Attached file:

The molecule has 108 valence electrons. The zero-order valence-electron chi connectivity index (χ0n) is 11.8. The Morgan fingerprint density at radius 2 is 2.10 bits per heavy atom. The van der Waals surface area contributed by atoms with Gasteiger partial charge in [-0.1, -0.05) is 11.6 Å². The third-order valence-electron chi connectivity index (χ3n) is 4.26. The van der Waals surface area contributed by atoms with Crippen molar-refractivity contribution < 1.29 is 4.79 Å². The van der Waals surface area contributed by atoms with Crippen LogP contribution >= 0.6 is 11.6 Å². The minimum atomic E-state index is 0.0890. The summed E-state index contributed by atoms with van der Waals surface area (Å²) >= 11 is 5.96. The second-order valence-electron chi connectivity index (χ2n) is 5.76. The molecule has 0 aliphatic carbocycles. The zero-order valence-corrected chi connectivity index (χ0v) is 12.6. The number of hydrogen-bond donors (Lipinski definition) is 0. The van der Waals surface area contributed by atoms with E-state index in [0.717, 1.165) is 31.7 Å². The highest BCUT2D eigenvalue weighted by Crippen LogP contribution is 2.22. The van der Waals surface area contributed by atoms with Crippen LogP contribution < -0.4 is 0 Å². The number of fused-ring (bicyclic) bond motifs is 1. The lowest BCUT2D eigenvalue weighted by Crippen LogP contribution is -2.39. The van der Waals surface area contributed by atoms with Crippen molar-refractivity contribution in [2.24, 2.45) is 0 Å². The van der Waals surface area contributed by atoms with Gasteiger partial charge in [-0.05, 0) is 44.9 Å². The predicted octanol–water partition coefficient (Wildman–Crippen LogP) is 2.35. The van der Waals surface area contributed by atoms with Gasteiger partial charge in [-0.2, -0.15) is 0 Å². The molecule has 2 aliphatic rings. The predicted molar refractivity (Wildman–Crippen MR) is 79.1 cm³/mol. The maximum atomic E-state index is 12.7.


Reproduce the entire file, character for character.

The molecule has 108 valence electrons. The zero-order valence-electron chi connectivity index (χ0n) is 11.8. The Morgan fingerprint density at radius 2 is 2.10 bits per heavy atom. The van der Waals surface area contributed by atoms with Gasteiger partial charge in [-0.1, -0.05) is 11.6 Å². The third-order valence-electron chi connectivity index (χ3n) is 4.26. The van der Waals surface area contributed by atoms with Crippen molar-refractivity contribution < 1.29 is 4.79 Å². The van der Waals surface area contributed by atoms with Crippen LogP contribution >= 0.6 is 11.6 Å². The minimum atomic E-state index is 0.0890. The summed E-state index contributed by atoms with van der Waals surface area (Å²) >= 11 is 5.96. The second-order valence-electron chi connectivity index (χ2n) is 5.76. The molecule has 0 aliphatic carbocycles. The zero-order valence-corrected chi connectivity index (χ0v) is 12.6. The number of hydrogen-bond donors (Lipinski definition) is 0. The van der Waals surface area contributed by atoms with E-state index in [0.717, 1.165) is 31.7 Å². The highest BCUT2D eigenvalue weighted by Crippen LogP contribution is 2.22. The van der Waals surface area contributed by atoms with Crippen LogP contribution < -0.4 is 0 Å². The number of fused-ring (bicyclic) bond motifs is 1. The lowest BCUT2D eigenvalue weighted by Crippen LogP contribution is -2.39. The van der Waals surface area contributed by atoms with Crippen molar-refractivity contribution in [2.24, 2.45) is 0 Å². The van der Waals surface area contributed by atoms with Gasteiger partial charge in [-0.05, 0) is 44.9 Å². The predicted octanol–water partition coefficient (Wildman–Crippen LogP) is 2.35. The van der Waals surface area contributed by atoms with Gasteiger partial charge in [-0.2, -0.15) is 0 Å². The molecule has 2 aliphatic rings. The predicted molar refractivity (Wildman–Crippen MR) is 79.1 cm³/mol. The maximum atomic E-state index is 12.7.